Corporate tax legislation that replaces a controversial export subsidy is expected to benefit U.S. manufacturers selling internationally and allows domestic manufacturers to take advantage of new deductions, Yelena Epova of the Atlanta-based accounting and consulting firm, Habif, Arogeti & Wynne LLP, told GlobalAtlanta.

The new legislation was passed in the face of a World Trade Organization ruling that a $5 billion annual subsidy for U.S. exporters was illegal. As a result, 1,600 American exports to Europe have been hit by penalty tariffs that stood at 12 percent and were rising by one percentage point a month.

“Manufacturing companies selling internationally will most likely end up in the same position with the new law as the old law,” Ms. Epova said.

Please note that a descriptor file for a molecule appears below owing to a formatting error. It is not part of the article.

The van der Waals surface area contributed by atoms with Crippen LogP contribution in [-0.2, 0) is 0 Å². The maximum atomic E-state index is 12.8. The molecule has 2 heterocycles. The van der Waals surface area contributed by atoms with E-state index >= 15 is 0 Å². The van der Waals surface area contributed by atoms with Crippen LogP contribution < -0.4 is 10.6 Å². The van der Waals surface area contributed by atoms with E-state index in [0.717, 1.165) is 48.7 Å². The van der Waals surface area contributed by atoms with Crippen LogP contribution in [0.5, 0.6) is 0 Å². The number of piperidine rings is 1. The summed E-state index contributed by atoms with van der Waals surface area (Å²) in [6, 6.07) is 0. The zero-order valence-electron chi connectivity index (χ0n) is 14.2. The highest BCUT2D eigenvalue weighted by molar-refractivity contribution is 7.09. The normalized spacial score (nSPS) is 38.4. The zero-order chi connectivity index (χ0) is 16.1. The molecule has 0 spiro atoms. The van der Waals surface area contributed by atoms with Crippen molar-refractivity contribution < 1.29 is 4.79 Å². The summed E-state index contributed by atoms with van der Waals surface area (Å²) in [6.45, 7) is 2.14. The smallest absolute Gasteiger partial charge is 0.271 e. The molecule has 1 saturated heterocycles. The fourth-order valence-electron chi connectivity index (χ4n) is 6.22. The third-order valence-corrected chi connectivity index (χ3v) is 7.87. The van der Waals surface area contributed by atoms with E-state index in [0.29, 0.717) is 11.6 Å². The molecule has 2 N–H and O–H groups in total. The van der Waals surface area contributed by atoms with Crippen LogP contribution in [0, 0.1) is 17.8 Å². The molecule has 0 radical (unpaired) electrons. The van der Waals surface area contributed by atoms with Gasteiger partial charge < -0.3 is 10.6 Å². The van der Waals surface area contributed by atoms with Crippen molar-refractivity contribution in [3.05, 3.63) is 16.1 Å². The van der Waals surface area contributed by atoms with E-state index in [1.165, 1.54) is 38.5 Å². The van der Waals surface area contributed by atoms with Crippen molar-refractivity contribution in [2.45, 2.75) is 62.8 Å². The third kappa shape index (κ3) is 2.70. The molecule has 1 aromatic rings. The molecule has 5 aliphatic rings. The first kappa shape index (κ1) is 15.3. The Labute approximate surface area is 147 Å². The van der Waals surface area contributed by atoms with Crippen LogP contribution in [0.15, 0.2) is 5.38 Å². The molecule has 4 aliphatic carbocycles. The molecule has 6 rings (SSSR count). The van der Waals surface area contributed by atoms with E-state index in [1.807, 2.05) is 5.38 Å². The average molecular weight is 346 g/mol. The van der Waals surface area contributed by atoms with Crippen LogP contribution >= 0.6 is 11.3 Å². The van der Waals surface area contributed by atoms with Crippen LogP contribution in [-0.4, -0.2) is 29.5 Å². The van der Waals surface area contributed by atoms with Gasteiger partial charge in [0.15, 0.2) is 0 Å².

Although the old law, the Extraterritorial Income Act, favored U.S. exporters, manufacturers and distribution companies, the new law favors domestic companies and eliminates deductions for distribution companies, she explained.

Ms. Epova recommended that distribution companies selling to foreign countries speed up their foreign sales if possible because the deductions are to be phased out by 2006.

According to Steve Horn, a partner in the accounting firm of Williams Benator & Libby LLP, another provision of the new law creates a one-year window for certain U.S. companies to exclude from taxable income 85 percent of cash dividends received from their foreign subsidiaries. If they qualify, the federal tax rate on those dividends would effectively be 5.25 percent for those companies otherwise paying at the 35 percent level, he said.

“The increased tax deduction may result in companies reinvesting their savings, thereby stimulating the domestic economy,” he said.

Ms. Epova may be reached by calling (404) 898-7431 and Mr. Horn at (770) 512-0500.